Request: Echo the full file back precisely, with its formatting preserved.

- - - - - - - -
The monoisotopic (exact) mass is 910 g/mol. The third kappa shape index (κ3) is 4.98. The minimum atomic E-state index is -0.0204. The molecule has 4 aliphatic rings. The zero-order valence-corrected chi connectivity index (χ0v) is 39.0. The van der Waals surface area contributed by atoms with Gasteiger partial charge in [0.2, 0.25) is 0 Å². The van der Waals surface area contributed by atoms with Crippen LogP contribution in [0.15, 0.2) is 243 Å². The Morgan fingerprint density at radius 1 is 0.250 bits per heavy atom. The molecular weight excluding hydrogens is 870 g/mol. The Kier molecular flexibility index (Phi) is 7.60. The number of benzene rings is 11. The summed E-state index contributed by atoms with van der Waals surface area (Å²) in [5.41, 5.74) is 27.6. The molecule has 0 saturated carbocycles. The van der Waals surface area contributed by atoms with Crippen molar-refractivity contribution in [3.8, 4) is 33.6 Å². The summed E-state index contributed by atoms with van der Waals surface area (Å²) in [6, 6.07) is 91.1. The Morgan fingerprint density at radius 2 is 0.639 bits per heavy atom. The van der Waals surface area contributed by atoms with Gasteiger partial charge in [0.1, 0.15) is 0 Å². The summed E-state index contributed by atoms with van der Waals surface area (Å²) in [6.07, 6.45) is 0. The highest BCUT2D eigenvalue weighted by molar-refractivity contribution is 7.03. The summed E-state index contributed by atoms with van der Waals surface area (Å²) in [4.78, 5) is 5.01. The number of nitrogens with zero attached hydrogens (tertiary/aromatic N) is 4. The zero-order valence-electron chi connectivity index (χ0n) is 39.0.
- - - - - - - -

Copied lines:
The monoisotopic (exact) mass is 910 g/mol. The third kappa shape index (κ3) is 4.98. The minimum atomic E-state index is -0.0204. The molecule has 4 aliphatic rings. The zero-order valence-corrected chi connectivity index (χ0v) is 39.0. The van der Waals surface area contributed by atoms with Gasteiger partial charge in [0.2, 0.25) is 0 Å². The van der Waals surface area contributed by atoms with Crippen LogP contribution in [0.15, 0.2) is 243 Å². The Morgan fingerprint density at radius 1 is 0.250 bits per heavy atom. The molecular weight excluding hydrogens is 870 g/mol. The Kier molecular flexibility index (Phi) is 7.60. The number of benzene rings is 11. The summed E-state index contributed by atoms with van der Waals surface area (Å²) in [5.41, 5.74) is 27.6. The molecule has 0 saturated carbocycles. The van der Waals surface area contributed by atoms with Crippen molar-refractivity contribution in [3.8, 4) is 33.6 Å². The summed E-state index contributed by atoms with van der Waals surface area (Å²) in [6, 6.07) is 91.1. The Morgan fingerprint density at radius 2 is 0.639 bits per heavy atom. The van der Waals surface area contributed by atoms with Gasteiger partial charge in [0.1, 0.15) is 0 Å². The summed E-state index contributed by atoms with van der Waals surface area (Å²) in [6.07, 6.45) is 0. The highest BCUT2D eigenvalue weighted by molar-refractivity contribution is 7.03. The summed E-state index contributed by atoms with van der Waals surface area (Å²) in [4.78, 5) is 5.01. The number of nitrogens with zero attached hydrogens (tertiary/aromatic N) is 4. The zero-order valence-electron chi connectivity index (χ0n) is 39.0.